Report: Penetration testers’ five most reliable methods of compromising targets include four different ways to use stolen credentials, but zero ways to exploit software.

Playing whack-a-mole with software vulnerabilities should not be top of security pros’ priority list because exploiting software doesn’t even rank among the top five plays in the attacker’s playbook, according to a new report from Praetorian.
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Attacker’s Playbook Top 5 Is High On Passwords, Low On Malware
Report: Penetration testers’ five most reliable methods of compromising targets include four different ways to use stolen credentials, but zero ways to exploit software.

Playing whack-a-mole with software vulnerabilities should not be top of security pros’ priority list because exploiting software doesn’t even rank among the top five plays in the attacker’s playbook, according to a new report from Praetorian.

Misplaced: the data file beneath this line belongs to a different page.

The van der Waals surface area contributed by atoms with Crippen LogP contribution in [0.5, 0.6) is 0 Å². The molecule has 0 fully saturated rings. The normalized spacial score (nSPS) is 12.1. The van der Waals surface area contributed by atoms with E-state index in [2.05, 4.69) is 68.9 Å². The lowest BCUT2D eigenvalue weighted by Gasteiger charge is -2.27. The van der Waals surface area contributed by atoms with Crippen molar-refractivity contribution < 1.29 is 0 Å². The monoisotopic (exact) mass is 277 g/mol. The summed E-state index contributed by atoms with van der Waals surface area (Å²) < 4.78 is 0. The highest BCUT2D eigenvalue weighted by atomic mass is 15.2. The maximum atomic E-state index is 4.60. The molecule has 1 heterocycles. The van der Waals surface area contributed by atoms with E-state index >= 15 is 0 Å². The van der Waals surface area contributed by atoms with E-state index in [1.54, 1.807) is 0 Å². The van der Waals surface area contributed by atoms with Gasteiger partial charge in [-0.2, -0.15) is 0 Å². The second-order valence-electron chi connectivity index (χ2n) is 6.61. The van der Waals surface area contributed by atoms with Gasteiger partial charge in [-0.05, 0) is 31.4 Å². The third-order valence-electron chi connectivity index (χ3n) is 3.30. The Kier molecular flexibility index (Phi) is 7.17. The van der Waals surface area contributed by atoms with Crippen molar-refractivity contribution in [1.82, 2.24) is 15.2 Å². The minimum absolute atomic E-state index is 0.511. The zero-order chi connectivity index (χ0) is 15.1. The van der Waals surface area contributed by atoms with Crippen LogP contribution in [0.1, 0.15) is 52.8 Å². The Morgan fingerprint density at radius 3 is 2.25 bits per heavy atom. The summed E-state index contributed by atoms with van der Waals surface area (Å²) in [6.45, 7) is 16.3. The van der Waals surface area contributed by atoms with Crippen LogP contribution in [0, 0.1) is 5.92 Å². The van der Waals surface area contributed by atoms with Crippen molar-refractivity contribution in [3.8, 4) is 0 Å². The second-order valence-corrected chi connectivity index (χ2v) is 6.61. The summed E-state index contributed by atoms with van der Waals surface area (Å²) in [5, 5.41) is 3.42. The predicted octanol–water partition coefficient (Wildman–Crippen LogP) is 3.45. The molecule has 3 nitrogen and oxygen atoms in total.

Organizations would be far better served by improving credential management and network segmentation, according to researchers there.

Over the course of 100 internal penetration tests, Praetorian pen testers successfully compromised many organizations using the same kinds of attacks. The most common of these “root causes” though, were not zero-days or malware at all.

The top five activities in the cyber kill chain — sometimes used alone, sometimes used in combination — were:

1. abuse of weak domain user passwords — used in 66% of Praetorian pen testers’ successful attacks
2. broadcast name resolution poisoning (like WPAD) — 64%
3. local admin password attacks (pass-the-hash attacks) — 61%
4. attacks on cleartext passwords in memory (like those using Mimikatz) — 59%
5. insufficient network segmentation — 52%

The top four on this list are all attacks related to the use of stolen credentials, sometimes first obtained via phishing or other social engineering. Instead of suggesting how to defend against social engineering, Praetorian outlines mitigations to defend against what happens after a social engineer gets past step one.

Source: Attacker’s Playbook Top 5 Is High On Passwords, Low On Malware